Contrast is a difference, and a difference in density is needed to see subject differences between bone, oil, air or water. Density itself is significantly of less value.
Unfortunately, with all the factors that influence the final "radiographic contrast," the position of the H&D curve can shift up or down into lower contrast regions. Thus, image creation and modification simply is a process of placing the subject part in the best position on the sensitometric curve to achieve the best possible contrast. Sometimes this is not higher contrast, but actually lower contrast and wider latitude (not to be confused with exposure latitude).
Contrast neither creates nor destroys detail; it merely enhances its visibility. A correct contrast level will allow visualization on a film that is too light (low density) or too dark (high density). A film with optimal density but poor contrast, however, will have to be repeated or result in a false reading.
Unfortunately, many radiologic technology schools teach sensitometry in the same vein as the Gurney-Mott theory of the formation of the latent image: "You need to know about it, but you don't need to use it." This gives students the impression that the only people who can understand sensitometry or need to use it are QC technologists. In reality, everything we do is based on the sensitometric outcome. Every radiologic technologist needs to understand sensitometry and practice it each time a technique is chosen and whenever a film is critiqued.
Sensitometry requires a thorough knowledge of densitometry and logarithms. A film critique should never consist of a simple statement such as "The film is too dark." Instead, it should explain exactly why the film is too dark: "There is too much density in the toe, resulting in a toe lift that reduces contrast and thereby the ability to see small bits of information." Contrast influences resolution and edge sharpness.
Radiologists are exposed to sensitometry but rarely are they trained in it, because their job is to read films, not create them. Thus, the professional radiologic technologist should develop a dialogue with radiologists that elicits information relating to sensitometric understanding.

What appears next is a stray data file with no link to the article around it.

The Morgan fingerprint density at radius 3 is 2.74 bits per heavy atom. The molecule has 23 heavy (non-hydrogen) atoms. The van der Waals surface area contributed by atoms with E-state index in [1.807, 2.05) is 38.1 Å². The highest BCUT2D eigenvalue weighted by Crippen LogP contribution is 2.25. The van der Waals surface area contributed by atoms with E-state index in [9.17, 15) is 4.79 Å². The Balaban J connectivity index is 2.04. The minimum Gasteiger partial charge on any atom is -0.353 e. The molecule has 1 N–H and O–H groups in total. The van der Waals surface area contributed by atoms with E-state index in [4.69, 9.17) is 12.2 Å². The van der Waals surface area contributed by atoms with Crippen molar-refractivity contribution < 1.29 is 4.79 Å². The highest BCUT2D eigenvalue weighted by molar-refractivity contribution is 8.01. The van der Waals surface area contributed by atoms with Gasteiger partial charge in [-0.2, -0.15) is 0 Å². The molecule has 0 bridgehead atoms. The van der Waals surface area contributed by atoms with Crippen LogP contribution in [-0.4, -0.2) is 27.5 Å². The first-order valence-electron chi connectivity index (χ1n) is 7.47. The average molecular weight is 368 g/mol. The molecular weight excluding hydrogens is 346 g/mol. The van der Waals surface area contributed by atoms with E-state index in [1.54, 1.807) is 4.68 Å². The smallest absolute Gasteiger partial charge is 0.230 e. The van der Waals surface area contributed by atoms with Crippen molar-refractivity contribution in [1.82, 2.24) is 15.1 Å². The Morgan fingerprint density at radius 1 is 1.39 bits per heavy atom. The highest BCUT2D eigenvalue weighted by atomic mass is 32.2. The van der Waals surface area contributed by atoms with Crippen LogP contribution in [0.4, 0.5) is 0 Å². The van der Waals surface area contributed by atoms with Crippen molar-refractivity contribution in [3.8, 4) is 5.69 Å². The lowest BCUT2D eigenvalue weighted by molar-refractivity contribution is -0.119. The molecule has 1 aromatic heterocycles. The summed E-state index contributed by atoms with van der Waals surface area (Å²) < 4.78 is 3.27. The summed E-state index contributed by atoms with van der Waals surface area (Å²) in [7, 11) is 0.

Every image is a sensitometric image. All factors that can possibly influence the final image must be considered and controlled from the sensitometric point of view. Radiologic technology is based on image formation, not patient anatomy and handling. Sensitometry is fundamental to the control of radiographic quality, because image quality is defined in sensitometric values. Sensitometry is the major scientific test tool of the equipment and supply companies. Sensitometric changes relate directly to trend chart variations.
Of course, the consummate professional in radiography already knows all of this. Sensitometry is the foundation of imaging science. Every radiologic technologist needs to know how to construct an H&D curve, calculate values, analyze the results and make professional decisions.
William E.J. McKinney is a consultant and lecturer in radiographic quality control and the author of Radiographic Processing Quality Control, published by Academy Medical, Rolling Hills Estates, Calif. Mr. McKinney is a graduate of Villanova University and formerly was a senior technical specialist of DuPont Imaging Systems, where he founded the DuPont Processing Training Center.
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|Author:||McKinney, William E.J.|
|Date:||Jul 1, 1996|